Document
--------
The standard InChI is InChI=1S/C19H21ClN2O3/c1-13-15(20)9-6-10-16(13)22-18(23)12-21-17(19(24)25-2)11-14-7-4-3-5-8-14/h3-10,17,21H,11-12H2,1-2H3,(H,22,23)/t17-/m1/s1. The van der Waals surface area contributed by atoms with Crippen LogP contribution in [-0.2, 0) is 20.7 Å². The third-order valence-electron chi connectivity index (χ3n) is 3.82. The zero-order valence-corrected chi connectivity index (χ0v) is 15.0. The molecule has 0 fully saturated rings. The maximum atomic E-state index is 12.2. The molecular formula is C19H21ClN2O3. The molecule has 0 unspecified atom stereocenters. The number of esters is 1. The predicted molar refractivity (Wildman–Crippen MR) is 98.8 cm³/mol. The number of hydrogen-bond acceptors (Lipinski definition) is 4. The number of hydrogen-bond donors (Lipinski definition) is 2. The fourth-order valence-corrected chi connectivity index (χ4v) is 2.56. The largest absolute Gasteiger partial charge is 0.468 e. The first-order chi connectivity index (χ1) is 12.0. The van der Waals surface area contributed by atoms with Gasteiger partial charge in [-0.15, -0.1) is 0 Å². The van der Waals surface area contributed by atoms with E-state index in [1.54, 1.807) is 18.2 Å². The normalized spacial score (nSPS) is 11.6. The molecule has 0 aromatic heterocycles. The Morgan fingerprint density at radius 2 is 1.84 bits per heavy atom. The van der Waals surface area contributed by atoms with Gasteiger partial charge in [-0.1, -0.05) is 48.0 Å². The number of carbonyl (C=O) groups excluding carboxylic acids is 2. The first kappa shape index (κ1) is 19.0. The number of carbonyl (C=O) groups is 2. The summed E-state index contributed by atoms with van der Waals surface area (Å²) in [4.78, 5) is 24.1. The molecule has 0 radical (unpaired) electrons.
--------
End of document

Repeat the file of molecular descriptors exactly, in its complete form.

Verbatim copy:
The standard InChI is InChI=1S/C19H21ClN2O3/c1-13-15(20)9-6-10-16(13)22-18(23)12-21-17(19(24)25-2)11-14-7-4-3-5-8-14/h3-10,17,21H,11-12H2,1-2H3,(H,22,23)/t17-/m1/s1. The van der Waals surface area contributed by atoms with Crippen LogP contribution in [-0.2, 0) is 20.7 Å². The third-order valence-electron chi connectivity index (χ3n) is 3.82. The zero-order valence-corrected chi connectivity index (χ0v) is 15.0. The molecule has 0 fully saturated rings. The maximum atomic E-state index is 12.2. The molecular formula is C19H21ClN2O3. The molecule has 0 unspecified atom stereocenters. The number of esters is 1. The predicted molar refractivity (Wildman–Crippen MR) is 98.8 cm³/mol. The number of hydrogen-bond acceptors (Lipinski definition) is 4. The number of hydrogen-bond donors (Lipinski definition) is 2. The fourth-order valence-corrected chi connectivity index (χ4v) is 2.56. The largest absolute Gasteiger partial charge is 0.468 e. The first-order chi connectivity index (χ1) is 12.0. The van der Waals surface area contributed by atoms with Gasteiger partial charge in [-0.15, -0.1) is 0 Å². The van der Waals surface area contributed by atoms with E-state index in [1.54, 1.807) is 18.2 Å². The normalized spacial score (nSPS) is 11.6. The molecule has 0 aromatic heterocycles. The Morgan fingerprint density at radius 2 is 1.84 bits per heavy atom. The van der Waals surface area contributed by atoms with Gasteiger partial charge in [-0.1, -0.05) is 48.0 Å². The number of carbonyl (C=O) groups excluding carboxylic acids is 2. The first kappa shape index (κ1) is 19.0. The number of carbonyl (C=O) groups is 2. The summed E-state index contributed by atoms with van der Waals surface area (Å²) in [4.78, 5) is 24.1. The molecule has 0 radical (unpaired) electrons.